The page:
Walker said he had little familiarity with Bunnell before he applied, other than driving through a long time ago. He described himself as coming from a family of law enforcement officers, including his father, who was police chief in Holly Hill. He appeared with his wife and two of his six children, introducing them to a small gathering of reporters and nearby workers or business owners, several of whom did what has become routine at any staged event that appears out of the ordinary: they recorded it on their phones.
“I’ve spoken with the officers here. My goal, and what I’d like to see Bunnell in the future, is one of the top rated cities in the in the United States,” Walker said at the sidewalk conference this afternoon. “They get a bad rap now we’re going to change that. We’re going to make this a very exciting adventure.” By bad rap, he later clarified that he was referring to Bunnell’s crime rate, which, per capita, is disproportionately higher than anywhere else in the county, driven largely by disproportionate arrests. Walker said he’d favor the Neighborhood Watch program and Citizens on Patrol, known in Flagler County as COPS, though the Sheriff’s Office’s citizens on patrol are strictly regulated and limited in their authority: they substitutes for officers and serve as adjuncts only in supportive, bureaucratic or non-policing roles.
“The population there is diverse, but I associate with everybody,” Walker said of Lake Helen, “and I want all my officers to get out. I’m very strong on community or community oriented policing. They need to get out and be a part of the community.”
Walker, however, had a rather brusque response to a question about where he stood on the Black Lives Matter movement. “I think all lives matter. I think all lives matter,” he said. Everybody’s equal. That’s all. Everybody’s equal. I treat everybody and as well as the officers will treat everybody the same.”
A reporter asked him whom he’d reached out to regarding community policing, given the terms’ varying interpretations. “When I talk about community policing–as I spoke with the officers earlier–everybody, you talked to everybody, you don’t skip anybody. You stop and talk to everybody. It’s very important that the community support you, and they’re not going to support you if you don’t support them, if you don’t get out and become a part of them.”
A request for the names of the other applicants was placed with the city manager but the names were not provided before this article initially published. Walker was not visible when Jackson began speaking from a podium with Bunnell’s logo attached to the front. Jackson launched on a lengthy introduction that had nothing to do with the announcement–a sort of booster’s State of the City address that started with detailed geographic coordinates about Bunnell (a television crew was present: Bunnell rarely makes it on television), then about a series of previously reported developments in the city. He noted, for example, that the city has acquired the land on Commerce Parkway where a new city hall and police station will be emerging soon, presumably providing a more stately setting for future press conferences and Jackson’s trademark line, which he of course delivered (“It is another great day in beautiful Bunnell”). At one point he spoke of the “jewel” in the city’s old coquina City Hall, and went on to talk about the continuing expansion of Grand Reserve, the city’s fast-growing residential community. Reporters had to wait nearly 10 minutes before he got to the news.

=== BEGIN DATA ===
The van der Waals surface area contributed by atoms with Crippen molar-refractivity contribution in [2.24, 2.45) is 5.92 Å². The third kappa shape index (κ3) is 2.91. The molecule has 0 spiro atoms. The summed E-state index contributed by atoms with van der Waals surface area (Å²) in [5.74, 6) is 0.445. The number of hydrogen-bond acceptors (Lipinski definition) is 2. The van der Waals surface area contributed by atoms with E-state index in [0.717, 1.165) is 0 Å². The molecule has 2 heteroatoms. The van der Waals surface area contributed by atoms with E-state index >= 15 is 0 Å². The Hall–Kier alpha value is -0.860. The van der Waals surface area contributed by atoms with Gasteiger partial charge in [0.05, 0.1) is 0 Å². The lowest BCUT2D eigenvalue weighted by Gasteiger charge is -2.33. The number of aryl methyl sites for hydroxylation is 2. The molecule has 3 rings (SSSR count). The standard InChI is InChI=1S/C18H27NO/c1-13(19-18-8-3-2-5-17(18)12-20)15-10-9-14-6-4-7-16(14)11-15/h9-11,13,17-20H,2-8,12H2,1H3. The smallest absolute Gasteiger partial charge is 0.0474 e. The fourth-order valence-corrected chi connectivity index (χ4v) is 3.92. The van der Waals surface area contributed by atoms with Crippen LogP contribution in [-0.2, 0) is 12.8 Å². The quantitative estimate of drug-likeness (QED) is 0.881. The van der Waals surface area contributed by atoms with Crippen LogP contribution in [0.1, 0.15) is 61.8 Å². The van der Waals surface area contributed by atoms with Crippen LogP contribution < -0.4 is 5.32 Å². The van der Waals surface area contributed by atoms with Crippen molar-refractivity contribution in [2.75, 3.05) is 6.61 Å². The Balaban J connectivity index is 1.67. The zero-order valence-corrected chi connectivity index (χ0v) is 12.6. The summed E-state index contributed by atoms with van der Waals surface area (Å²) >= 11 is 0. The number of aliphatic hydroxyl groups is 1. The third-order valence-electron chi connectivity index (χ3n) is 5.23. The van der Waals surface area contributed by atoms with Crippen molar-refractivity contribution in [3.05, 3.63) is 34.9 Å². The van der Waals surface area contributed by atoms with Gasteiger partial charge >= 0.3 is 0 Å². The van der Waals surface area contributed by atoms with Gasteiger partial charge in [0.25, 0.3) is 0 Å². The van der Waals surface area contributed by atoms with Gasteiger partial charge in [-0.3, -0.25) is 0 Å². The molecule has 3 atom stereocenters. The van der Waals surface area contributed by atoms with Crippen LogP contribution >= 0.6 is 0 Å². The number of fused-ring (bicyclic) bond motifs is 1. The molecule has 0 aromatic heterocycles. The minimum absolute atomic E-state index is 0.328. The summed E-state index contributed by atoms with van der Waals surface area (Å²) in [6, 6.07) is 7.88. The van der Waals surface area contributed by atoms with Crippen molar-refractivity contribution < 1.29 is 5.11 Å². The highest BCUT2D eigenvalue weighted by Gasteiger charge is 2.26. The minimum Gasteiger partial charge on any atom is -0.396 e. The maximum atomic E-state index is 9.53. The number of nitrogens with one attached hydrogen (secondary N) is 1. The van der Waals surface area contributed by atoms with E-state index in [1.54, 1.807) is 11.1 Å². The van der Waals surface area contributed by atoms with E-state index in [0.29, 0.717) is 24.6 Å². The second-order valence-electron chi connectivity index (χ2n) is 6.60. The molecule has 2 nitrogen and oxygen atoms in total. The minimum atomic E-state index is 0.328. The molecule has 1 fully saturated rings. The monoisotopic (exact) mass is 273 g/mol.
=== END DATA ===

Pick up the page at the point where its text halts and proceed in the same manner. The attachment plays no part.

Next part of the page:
“I’m here to tell you that I have made a choice, extended an offer and he has accepted,” Jackson said of the new police chief, without yet naming him. “Let me tell you about the process.” He then wen t on to explain not how the chief was picked out, not whether he was interviewed by various panels, as was the case in previous police chief appointments, or who the panelists were (Jackson has not returned calls or a text regarding those questions), but that the formal appointment would have to wait until the city commission’;s ratification later this month.
“It was very important that we identify an individual that had experience that understood small towns,” Jackson said, “towns that were growing, cities that were growing, one that communicates with the community and basically, most importantly, has the officers at heart and really [is] committed to engaging with the community. And so this afternoon,” he said, almost 13 minutes in, “I would like to introduce our new police chief, Chief Michael Walker.”
Walker and members of his family then emerged from one of the storefronts that serves as the city manager’s administrative offices.